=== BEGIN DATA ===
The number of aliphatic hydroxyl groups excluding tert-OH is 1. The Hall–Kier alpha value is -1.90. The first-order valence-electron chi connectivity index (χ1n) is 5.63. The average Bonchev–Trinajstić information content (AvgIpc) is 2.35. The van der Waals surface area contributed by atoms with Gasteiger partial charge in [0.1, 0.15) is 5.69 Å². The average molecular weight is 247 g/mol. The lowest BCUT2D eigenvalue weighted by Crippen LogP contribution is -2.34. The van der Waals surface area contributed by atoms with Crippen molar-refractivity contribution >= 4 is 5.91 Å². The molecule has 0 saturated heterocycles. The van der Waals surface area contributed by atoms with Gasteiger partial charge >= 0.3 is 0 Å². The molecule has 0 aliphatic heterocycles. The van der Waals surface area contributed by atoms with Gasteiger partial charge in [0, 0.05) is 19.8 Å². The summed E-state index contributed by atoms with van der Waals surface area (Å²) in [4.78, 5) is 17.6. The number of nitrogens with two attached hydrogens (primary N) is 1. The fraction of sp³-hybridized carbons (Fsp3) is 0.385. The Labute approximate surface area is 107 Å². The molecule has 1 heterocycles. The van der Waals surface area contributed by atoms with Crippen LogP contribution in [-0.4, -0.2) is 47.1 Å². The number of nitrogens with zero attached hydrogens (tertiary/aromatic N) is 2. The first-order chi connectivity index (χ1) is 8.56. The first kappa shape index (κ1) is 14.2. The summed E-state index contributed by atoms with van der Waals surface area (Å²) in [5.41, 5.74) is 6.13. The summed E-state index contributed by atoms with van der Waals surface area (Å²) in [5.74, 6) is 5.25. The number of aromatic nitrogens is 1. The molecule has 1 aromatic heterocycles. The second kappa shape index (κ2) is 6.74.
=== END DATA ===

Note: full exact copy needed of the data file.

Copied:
The number of aliphatic hydroxyl groups excluding tert-OH is 1. The Hall–Kier alpha value is -1.90. The first-order valence-electron chi connectivity index (χ1n) is 5.63. The average Bonchev–Trinajstić information content (AvgIpc) is 2.35. The van der Waals surface area contributed by atoms with Gasteiger partial charge in [0.1, 0.15) is 5.69 Å². The average molecular weight is 247 g/mol. The lowest BCUT2D eigenvalue weighted by Crippen LogP contribution is -2.34. The van der Waals surface area contributed by atoms with Crippen molar-refractivity contribution >= 4 is 5.91 Å². The molecule has 0 saturated heterocycles. The van der Waals surface area contributed by atoms with Gasteiger partial charge >= 0.3 is 0 Å². The molecule has 0 aliphatic heterocycles. The van der Waals surface area contributed by atoms with Gasteiger partial charge in [0, 0.05) is 19.8 Å². The summed E-state index contributed by atoms with van der Waals surface area (Å²) in [4.78, 5) is 17.6. The number of nitrogens with two attached hydrogens (primary N) is 1. The fraction of sp³-hybridized carbons (Fsp3) is 0.385. The Labute approximate surface area is 107 Å². The molecule has 1 heterocycles. The van der Waals surface area contributed by atoms with Crippen LogP contribution in [-0.4, -0.2) is 47.1 Å². The number of nitrogens with zero attached hydrogens (tertiary/aromatic N) is 2. The first-order chi connectivity index (χ1) is 8.56. The first kappa shape index (κ1) is 14.2. The summed E-state index contributed by atoms with van der Waals surface area (Å²) in [5.41, 5.74) is 6.13. The summed E-state index contributed by atoms with van der Waals surface area (Å²) in [5.74, 6) is 5.25. The number of aromatic nitrogens is 1. The molecule has 1 aromatic heterocycles. The second kappa shape index (κ2) is 6.74.